Ian Hamilton
Preeti Prasaad
Jonathan Rippon
Jonathan Rippon
Preeti Prasaad

Friday, 11 March 2011

Mirror mirror on the wall......

Pic. Mirror of dreams (Lanark Glass)

Being blind I've no idea what I look like. Up until my thirties I had a little vision. If I pressed my nose up against a mirror – I could just about make out, well... a nose. If I put my photograph under a very strong magnifier, I could pick out more. Hazelnut coloured curly hair, blue eyes, pale smooth skin and square jaw line. I had a reasonable idea of my appearance.

Now that I'm in my forties, and I've no vision, I no longer have any idea of what I look like. I still have the same image of myself that I had ten years ago. Of course to this there are pros and cons.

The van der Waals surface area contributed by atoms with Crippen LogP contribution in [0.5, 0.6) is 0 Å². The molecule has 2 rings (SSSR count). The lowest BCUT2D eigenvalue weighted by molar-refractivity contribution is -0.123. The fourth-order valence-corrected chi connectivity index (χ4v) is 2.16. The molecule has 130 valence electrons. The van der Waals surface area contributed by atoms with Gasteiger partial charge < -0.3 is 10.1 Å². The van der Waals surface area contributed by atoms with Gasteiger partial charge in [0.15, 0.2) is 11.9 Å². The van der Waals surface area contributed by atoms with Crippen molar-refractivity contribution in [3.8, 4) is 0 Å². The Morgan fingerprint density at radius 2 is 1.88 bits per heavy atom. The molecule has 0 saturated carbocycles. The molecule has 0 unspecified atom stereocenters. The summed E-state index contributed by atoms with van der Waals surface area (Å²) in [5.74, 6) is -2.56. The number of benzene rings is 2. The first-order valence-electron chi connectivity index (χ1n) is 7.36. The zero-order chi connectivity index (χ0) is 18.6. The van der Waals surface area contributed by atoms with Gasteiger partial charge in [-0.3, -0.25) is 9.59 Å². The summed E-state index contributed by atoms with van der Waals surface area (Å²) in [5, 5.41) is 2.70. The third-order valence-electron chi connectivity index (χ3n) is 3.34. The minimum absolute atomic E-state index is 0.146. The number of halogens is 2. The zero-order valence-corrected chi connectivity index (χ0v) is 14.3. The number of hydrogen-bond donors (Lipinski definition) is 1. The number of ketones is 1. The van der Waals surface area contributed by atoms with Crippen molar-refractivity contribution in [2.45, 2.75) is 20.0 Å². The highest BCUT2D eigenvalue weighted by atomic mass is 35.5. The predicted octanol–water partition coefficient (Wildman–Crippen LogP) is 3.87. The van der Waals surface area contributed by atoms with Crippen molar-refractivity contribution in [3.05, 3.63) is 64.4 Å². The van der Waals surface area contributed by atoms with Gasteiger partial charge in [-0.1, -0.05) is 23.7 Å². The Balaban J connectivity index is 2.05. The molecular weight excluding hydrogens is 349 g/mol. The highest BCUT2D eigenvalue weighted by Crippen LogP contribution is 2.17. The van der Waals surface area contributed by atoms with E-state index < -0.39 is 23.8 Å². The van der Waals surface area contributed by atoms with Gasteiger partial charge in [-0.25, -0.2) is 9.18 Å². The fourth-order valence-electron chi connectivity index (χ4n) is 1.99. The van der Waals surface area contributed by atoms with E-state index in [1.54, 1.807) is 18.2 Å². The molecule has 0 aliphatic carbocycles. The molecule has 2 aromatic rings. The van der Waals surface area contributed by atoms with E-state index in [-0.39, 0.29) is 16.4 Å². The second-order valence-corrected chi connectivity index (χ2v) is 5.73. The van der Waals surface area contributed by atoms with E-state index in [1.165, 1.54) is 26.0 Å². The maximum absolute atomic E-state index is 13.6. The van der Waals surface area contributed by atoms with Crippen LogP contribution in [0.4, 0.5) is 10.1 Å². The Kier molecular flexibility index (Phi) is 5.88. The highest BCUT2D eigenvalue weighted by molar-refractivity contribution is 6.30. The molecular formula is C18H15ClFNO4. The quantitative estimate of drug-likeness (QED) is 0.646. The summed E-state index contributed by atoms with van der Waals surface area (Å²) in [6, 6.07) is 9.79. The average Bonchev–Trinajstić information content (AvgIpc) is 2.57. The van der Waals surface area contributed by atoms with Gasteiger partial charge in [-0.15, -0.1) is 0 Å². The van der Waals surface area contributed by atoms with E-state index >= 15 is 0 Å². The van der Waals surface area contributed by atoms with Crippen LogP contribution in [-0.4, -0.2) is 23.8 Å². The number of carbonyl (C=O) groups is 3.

A friend of mine is even luckier. He is also in his forties and he went blind in his late teens. In his imagination he is for ever youthful and punky. When it was his round at the bar recently, he wondered if he would get served, due to his youthful looks. The words 'delusional, hopeful and skinflint’ came to mind!

I feel so sorry for you sighted folks. Every day you are reminded in the mirror that you are ageing. Hair going slowly grey, a few more laughter lines around the eyes. You spend your hard-earned cash on potions and formulas to fix your youth to your face.
       However, I am still thinking that I am in my 30-something prime. 
Pic. of magnifying glass

Then the spell was shattered. Sighted people just have to spoil it for us, don't you?